Commuting between the two workshops became irksome and I wound down the Greenwich studios, subletting to other potters, Sally Vinson and Henna Thomas amongst others. In the mid-1960s I moved down to live and work full time in Dorset. In addition to the electric kilns for tile firing, a large propane kiln was installed for reduction fired stoneware and local women taken on, mainly as tile decorators, the most skilled also assisting with pottery processes. A high volume of work was produced for a number of years, the tiles finding an eager market in the USA, Australia and Europe, as well as the UK. Pottery sales were channelled through Heals, Briglin Pottery and the Craftsmen Potters Shop. I contributed less and less to formal exhibitions because of the forward commitment and transportation.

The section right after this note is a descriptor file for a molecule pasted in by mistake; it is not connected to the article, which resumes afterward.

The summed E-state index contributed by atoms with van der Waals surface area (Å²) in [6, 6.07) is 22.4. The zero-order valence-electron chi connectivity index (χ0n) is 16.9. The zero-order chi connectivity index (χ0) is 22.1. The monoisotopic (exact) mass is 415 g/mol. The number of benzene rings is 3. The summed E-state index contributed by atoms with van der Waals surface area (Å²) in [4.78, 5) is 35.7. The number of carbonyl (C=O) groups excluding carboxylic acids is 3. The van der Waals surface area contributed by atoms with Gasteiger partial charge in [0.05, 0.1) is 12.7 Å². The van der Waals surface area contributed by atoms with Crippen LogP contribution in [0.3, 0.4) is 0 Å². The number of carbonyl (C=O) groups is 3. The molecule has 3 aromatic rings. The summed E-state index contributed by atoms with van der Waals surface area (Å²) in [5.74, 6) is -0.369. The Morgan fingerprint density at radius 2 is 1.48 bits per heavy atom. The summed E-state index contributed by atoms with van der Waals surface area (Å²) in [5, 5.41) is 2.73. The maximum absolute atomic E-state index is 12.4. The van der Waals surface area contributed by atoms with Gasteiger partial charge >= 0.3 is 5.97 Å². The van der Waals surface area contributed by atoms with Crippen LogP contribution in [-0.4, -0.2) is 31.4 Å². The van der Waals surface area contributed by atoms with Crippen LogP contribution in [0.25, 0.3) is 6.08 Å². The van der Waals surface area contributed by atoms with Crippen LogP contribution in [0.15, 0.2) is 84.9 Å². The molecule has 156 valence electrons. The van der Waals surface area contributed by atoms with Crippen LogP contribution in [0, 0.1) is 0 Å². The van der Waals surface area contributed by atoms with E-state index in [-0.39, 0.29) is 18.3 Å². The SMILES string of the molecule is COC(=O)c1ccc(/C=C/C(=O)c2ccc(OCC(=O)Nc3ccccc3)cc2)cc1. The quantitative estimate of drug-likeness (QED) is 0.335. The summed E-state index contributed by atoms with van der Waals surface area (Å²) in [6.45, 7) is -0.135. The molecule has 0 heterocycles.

By the mid-1970s however I became increasingly concerned with the environment and my own profligate use of energy and felt an urge to downsize. I cut down more and more on my contacts with London as the traffic problem grew. I built and fired a wood-burning kiln but was unconvinced that this was enough of a solution. Events decided matters for me when inflation and national instability took precedence in 1979. With time my team of assistants had shrunk in number without being replaced and I began to sell off equipment preparatory to looking for more modest premises. One last venture was with a range of broken textured plain coloured tiles commissioned by a kitchen furniture firm. These proved alarmingly popular but tedious to produce and when I was asked to increase production twenty-fold I called a halt to it all and put the Marnhull studios up for sale and began to look for new premises on the Dorset coast. A house and workshop were found in woodland high above Lyme Regis in a spectacular but somewhat impractical setting. I produced a volume of organically inspired hand built forms with an emphasis on dramatic surface textures, cracked and pitted. Illness and hospitalization interrupted and an opportunity arose to buy in a more accessible and sunnier position on an opposite hilltop across the valley. A substantial workshop was built next to the house, the big gas kiln lifted in by crane and after a difficult year work began again at Whitty Down Farm, Higher Rocombe. “Pebble” forms, “seedpod” forms – made from a basic sphere – two “pinch” bowls joined rim to rim then grooved, segmented, altered in various ways. Experiments were made with contrasting clay bodies: porcelain blending into stoneware, porcelain forms encrusted in craggy stoneware. “Crescent” forms with intricate piercing, the piercing inlaid with colour and translucent glazes. “Cleft spheres” – rounded forms deeply cut into allowing a glimpse of translucent glaze deep in the core, the crust heavily textured and pierced. Thrown and coiled oval forms half split open, the split edges fretted and pierced in manifold ways. Tall “female” forms, torso like, waisted and modelled with simple matt glazes and deep “navel” piercing.